DermNet provides Google Translate, a free machine translation service. Note that this may not provide an exact translation in all languages

Epidermolysis bullosa with congenital absence of skin

Dr Hilary Brown, General Practitioner, Newcastle Skin Check, Newcastle, NSW, Australia. DermNet Editor in Chief: Adjunct A/Prof Dr Amanda Oakley, Dermatologist, Hamilton, New Zealand. Copy edited by Gus Mitchell. September 2019.


What is epidermolysis bullosa with congenital absence of skin?

Epidermolysis bullosa (EB) with congenital absence of skin was previously known as Bart syndrome. It has also been known as 'type VI aplasia cutis congenita and epidermolysis bullosa'.

EB with congenital absence of skin was originally described by Bart in 1966 after observing a family with congenital absence of skin on the lower leg, widespread blistering affecting the skin and mucous membranes, and nail dystrophy [1]. In 1986, Frieden proposed a classification of aplasia cutis congenita in which conditions were classified into nine groups according to location and presence of other anomalies [2]. Bart syndrome was classified as type VI aplasia cutis congenita by its combination of a congenital localised absence of skin, epidermolysis bullosa, and nail dystrophy.

In 2014, a working group of experts in EB suggested a new classification of EB based on molecular features [3]. They suggested the substitution of eponymous names with descriptive terms and recommended Bart syndrome be known as EB with congenital absence of skin.

Who gets epidermolysis bullosa with congenital absence of skin?

EB with congenital absence of skin is rare and the exact incidence is unknown. Aplasia cutis congenita is seen in 1–2 per 10,000 births [4].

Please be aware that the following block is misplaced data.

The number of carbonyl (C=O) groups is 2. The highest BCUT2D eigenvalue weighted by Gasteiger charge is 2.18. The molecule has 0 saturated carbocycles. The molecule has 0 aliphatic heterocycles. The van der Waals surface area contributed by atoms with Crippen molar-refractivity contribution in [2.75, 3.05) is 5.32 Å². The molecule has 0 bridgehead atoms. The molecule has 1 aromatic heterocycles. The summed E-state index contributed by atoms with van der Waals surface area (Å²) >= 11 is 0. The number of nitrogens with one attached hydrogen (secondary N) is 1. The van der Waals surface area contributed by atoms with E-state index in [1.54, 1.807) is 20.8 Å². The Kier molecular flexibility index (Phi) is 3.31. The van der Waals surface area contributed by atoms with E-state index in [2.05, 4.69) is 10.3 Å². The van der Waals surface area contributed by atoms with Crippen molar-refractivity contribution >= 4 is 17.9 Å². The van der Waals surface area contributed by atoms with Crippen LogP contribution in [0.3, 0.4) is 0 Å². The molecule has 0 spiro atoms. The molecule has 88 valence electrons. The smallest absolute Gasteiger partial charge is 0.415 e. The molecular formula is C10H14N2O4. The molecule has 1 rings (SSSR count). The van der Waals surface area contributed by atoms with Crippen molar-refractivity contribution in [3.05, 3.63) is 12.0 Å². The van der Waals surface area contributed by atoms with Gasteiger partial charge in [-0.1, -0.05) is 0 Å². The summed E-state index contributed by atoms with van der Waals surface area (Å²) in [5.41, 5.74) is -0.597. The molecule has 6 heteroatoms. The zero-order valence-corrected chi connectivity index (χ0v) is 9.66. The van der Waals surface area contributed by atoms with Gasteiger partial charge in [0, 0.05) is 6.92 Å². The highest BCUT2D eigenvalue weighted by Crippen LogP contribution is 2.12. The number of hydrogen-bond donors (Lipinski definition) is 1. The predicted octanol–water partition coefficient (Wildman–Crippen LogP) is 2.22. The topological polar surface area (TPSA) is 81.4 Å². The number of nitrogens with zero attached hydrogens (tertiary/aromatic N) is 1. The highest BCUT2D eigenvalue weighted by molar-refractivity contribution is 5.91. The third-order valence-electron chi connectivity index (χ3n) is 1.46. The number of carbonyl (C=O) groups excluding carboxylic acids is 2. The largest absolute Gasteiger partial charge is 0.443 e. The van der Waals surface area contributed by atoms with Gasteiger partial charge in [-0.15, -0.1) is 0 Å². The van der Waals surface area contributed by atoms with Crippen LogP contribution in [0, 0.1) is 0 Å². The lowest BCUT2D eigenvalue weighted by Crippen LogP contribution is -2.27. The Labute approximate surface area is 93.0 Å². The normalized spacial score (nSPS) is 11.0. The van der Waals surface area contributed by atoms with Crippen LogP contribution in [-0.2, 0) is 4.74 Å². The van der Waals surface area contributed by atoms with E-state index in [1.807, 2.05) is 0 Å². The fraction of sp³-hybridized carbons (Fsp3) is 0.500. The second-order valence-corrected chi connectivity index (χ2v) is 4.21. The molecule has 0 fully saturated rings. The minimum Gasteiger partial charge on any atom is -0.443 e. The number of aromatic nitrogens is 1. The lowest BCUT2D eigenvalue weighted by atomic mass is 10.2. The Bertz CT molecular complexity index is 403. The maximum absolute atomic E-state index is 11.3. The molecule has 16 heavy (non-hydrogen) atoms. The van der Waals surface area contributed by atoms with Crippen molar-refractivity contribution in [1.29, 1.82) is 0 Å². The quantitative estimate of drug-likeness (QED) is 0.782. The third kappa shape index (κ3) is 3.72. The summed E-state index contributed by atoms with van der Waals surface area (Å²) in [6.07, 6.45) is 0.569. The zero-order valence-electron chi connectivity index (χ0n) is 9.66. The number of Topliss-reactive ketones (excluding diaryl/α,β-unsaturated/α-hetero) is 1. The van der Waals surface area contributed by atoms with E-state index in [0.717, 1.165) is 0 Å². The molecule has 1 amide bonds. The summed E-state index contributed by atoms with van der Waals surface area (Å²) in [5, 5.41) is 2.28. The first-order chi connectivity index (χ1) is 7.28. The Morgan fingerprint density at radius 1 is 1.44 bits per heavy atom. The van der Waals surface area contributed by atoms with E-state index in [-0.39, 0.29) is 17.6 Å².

EB with congenital absence of skin can be considered a rare form of aplasia cutis congenita, but the proportion of aplasia cutis congenita which can be classified as EB with congenital absence of skin is unknown.

What causes epidermolysis bullosa with congenital absence of skin?

EB with congenital absence of skin is a familial condition with an autosomal dominant pattern of inheritance. Isolated cases have also been recognised [5].

Its aetiology and pathogenesis are still controversial. The genetic abnormality has been associated with chromosome 3 [6,7].

What are the clinical features of epidermolysis bullosa with congenital absence of skin?

EB with congenital absence of skin is a clinical triad.

  1. Congenital absence of skin on the lower extremities
  2. Any type of EB elsewhere on the body
  3. Nail changes such as the congenital absence of nails or nail dystrophy.

The areas of absent skin are usually unilateral and involve the medial and/or dorsal surface of the lower limb. They are sharply demarcated, glistening red areas of ulceration that extend upward from the dorsal and medial surface of the foot and shin [8].

EB with congenital absence of skin may also be associated with other anomalies, such as:

  • Pyloric atresia
  • Rudimentary ear development
  • Flattened nose
  • Broad nasal root
  • Wide-set eyes [5,8].

What are the complications of epidermolysis bullosa with congenital absence of skin?

Complications of EB with congenital absence of skin include infection and haemorrhage. Hypothermia, hypoglycaemia, and disorders of fluid balance may complicate large defects [4,8].

How is epidermolysis bullosa with congenital absence of skin diagnosed?

EB with congenital absence of skin is a clinical diagnosis. Histological evaluation of the skin can help to confirm the diagnosis.

Biopsy reveals a subepidermal blister with an inflammatory infiltrate in the dermis [8]. In some cases, electron microscopy findings of separation of the dermal-epidermal junction and interruption of the basal lamina are similar to that seen in junctional EB [9]. Other case studies have shown the split in the skin to be below the lamina densa on electron microscopy [7].